the Fifth Line: Taking a Few Games Off


Today marks the start of the All-Star break, something we haven’t seen in three years (because of the Olympics and the strike). Honestly, I can’t say that I missed it. Sure, the skills competition is fun, and while it isn’t as pointless as the NFL’s Pro Bowl, it’s still a glorified exhibition game squeezed for all the dollars (Canadian or U.S.) that can be wrung from it.

A lot of teams need this break. Injuries are piling up, energy is flagging, and teams are looking dazed. It’s the perfect time to stop and take a look around, see what else is happening besides hockey. Hey, wasn’t there some pageant recently?


Oh. Um, Miss Canada, I presume?

On second thought, I guess we can’t escape hockey, even when it’s on vacation.

Gone (Ice) Fishing

There were no shortage of TV announcers talking about how such-and-such team could really use the break. Well… Chicago could really use the break. They’ve gone 5-5-0 in January (after a 10-2-1 December), but they haven’t looked good as a .500 team. They’ve lacked energy and looked lackadaisical, with only a few players giving consistent performances (dear Saad: please don’t leave us).

But Chicago did win their last two games before the break, and for all the lackluster play, they don’t have the injury bug as bad as a lot of other teams. Sometime after the All-Star break, they should get back Versteeg and van Riemsdyk, which should have some positive effects. Things like Rozsival getting fewer minutes, and either Nordstrom or Carcillo (more on him later) getting scratched or sent down.

Looking Past the All-Star Game

This chart showed up in my Twitter timeline yesterday, and it fascinates me:

It looks at team possession in a very specific way: the lines are the last two weeks of teams’ 25-game rolling Corsi numbers (CF%), adjusted for score effects, venue, and opponent. It’s touted as the best predictor of who’s scoring goals, and thereby winning hockey games. A team that is above 0.50 is generally possessing the puck more often than their opponents.

For the ‘Hawks fan, this chart is both comfort and worry. Though trending slightly downward, Chicago is back at the top of its division. The worry is that 6/7 of the division is above water in terms of relative possession (Colorado being the only exception, naturally). We knew that the Central was going to be a dogfight this season, and it looks like that’ll continue after the All-Star break.

No Two Mups Are Not on Fire

And now for my “grumpy old hipster” moment.

I can’t have an All-Star-themed post without mentioning the musical acts playing this year’s game. I’m a damn curmudgeon who leans indie-ish in his music tastes, so I don’t expect to see or hear much that appeals to me at giant sporting events. I’m okay with that. In the case of the All-Star Game, I think it’s cool that Locksley will be playing the song that Columbus uses when it scores a goal. Cool idea. I have no opinion on the second band playing, O.A.R. I tend to forget what they sound like, but whatever.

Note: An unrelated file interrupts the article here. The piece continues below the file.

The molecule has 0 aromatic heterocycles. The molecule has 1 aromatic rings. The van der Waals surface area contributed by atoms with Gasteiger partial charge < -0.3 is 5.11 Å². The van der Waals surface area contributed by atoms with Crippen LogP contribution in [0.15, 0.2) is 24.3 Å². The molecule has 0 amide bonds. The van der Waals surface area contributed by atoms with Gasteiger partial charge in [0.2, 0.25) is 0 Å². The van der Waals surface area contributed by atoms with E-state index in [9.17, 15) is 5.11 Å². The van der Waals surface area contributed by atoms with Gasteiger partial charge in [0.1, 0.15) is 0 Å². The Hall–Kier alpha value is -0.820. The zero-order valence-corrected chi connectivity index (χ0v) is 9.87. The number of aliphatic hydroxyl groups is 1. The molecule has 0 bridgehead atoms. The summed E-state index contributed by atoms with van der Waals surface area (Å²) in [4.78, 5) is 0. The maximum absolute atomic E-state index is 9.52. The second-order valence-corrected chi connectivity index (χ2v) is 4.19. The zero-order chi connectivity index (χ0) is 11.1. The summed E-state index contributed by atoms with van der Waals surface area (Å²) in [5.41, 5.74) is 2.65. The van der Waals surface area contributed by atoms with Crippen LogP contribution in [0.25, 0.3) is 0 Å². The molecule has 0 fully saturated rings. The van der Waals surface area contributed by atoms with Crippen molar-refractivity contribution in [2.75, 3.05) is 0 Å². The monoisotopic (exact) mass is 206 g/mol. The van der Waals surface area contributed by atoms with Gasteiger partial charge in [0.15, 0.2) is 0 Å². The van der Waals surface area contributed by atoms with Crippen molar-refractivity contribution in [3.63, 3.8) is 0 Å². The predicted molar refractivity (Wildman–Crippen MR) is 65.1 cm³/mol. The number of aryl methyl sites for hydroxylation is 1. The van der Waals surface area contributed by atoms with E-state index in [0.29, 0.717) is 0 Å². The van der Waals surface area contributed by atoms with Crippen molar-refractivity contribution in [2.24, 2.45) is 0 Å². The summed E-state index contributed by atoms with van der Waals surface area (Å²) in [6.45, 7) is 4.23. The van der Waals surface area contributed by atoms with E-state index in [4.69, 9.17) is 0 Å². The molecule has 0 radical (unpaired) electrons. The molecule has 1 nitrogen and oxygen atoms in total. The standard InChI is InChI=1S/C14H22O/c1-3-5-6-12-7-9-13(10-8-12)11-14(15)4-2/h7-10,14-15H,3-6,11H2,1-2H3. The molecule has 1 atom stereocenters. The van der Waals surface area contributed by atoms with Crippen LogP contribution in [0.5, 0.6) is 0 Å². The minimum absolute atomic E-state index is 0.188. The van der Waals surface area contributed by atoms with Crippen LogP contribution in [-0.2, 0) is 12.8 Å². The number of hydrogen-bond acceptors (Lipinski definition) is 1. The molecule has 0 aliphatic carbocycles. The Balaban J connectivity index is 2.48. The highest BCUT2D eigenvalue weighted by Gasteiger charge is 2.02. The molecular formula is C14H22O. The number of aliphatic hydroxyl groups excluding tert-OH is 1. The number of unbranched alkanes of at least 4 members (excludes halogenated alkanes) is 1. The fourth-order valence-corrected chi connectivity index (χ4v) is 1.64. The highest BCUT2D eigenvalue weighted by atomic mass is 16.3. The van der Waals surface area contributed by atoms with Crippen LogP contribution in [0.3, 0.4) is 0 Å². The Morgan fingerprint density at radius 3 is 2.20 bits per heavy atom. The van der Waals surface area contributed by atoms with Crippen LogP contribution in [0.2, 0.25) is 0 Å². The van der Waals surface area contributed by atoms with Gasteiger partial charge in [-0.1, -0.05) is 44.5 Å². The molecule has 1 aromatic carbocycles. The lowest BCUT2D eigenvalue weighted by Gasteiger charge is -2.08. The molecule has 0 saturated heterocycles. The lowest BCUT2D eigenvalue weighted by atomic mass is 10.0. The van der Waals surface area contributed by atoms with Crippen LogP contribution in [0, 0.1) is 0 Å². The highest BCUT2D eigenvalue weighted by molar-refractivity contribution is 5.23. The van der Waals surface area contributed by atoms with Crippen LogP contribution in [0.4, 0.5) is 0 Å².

But Fall Out Boy as the headliner? Fuck.

I know it’s probably considered cool to hate on Fall Out Boy. I see posts on how the Chicago band has musical chops, and are probably pretty cool. For my part, I had really hoped we had exorcised that gods-damned song about lighting a mup, after it infected the aural senses of anyone watching the World Series. It’s as bad as that damn Carly Rae Jepsen earworm that everyone was making “viral videos” for. And the new Fall Out Boy single is already making its way around TV bumps, and it sounds like it’s the spiritual sequel to “Mups.”

Now that I’ve given my enemies the key to breaking me during interrogation, I’ll give y’all something else. Here’s another Chicago band singing about a different Jeppson. You can thank me with a shot of bitter liqueur.

Suspensions & Salad

If you haven’t had enough bitterness, it’s time to talk about Carcillo. Troll through the NHL suspension tracker on Sportsnet, and you’ll notice a few clusters. This week added another cluster, as three players were suspended multiple games — including the season’s longest suspension so far. (A record that might last less only a few days, but we’ll come back to that.)

The bans started this week with boy scout Ryan Suter, who sat out a couple games for an inadvertent elbow to the head of fine, upstanding gentleman Scott Downie. This was followed a couple days later by repeat offender Brad Marchand missing two games after he slew-footed Derick Brassard. And then there’s Daniel Carcillo.

Carcillo has picked up a couple nicknames over the years. He’s “Car Bomb” when he flashes some skill and gets under opponents’ skin. He’s “Gorilla Salad” when he’s a liability on ice, committing dumb or dangerous plays. His cross-check on Matthew Perreault in last Friday’s game against Winnipeg is utter “Gorilla Salad” territory. Perreault was chirping at a Blackhawk after the whistle, when Carcillo takes a cheap shot against the unsuspecting Jet, nailing him in a vulnerable part of the arm: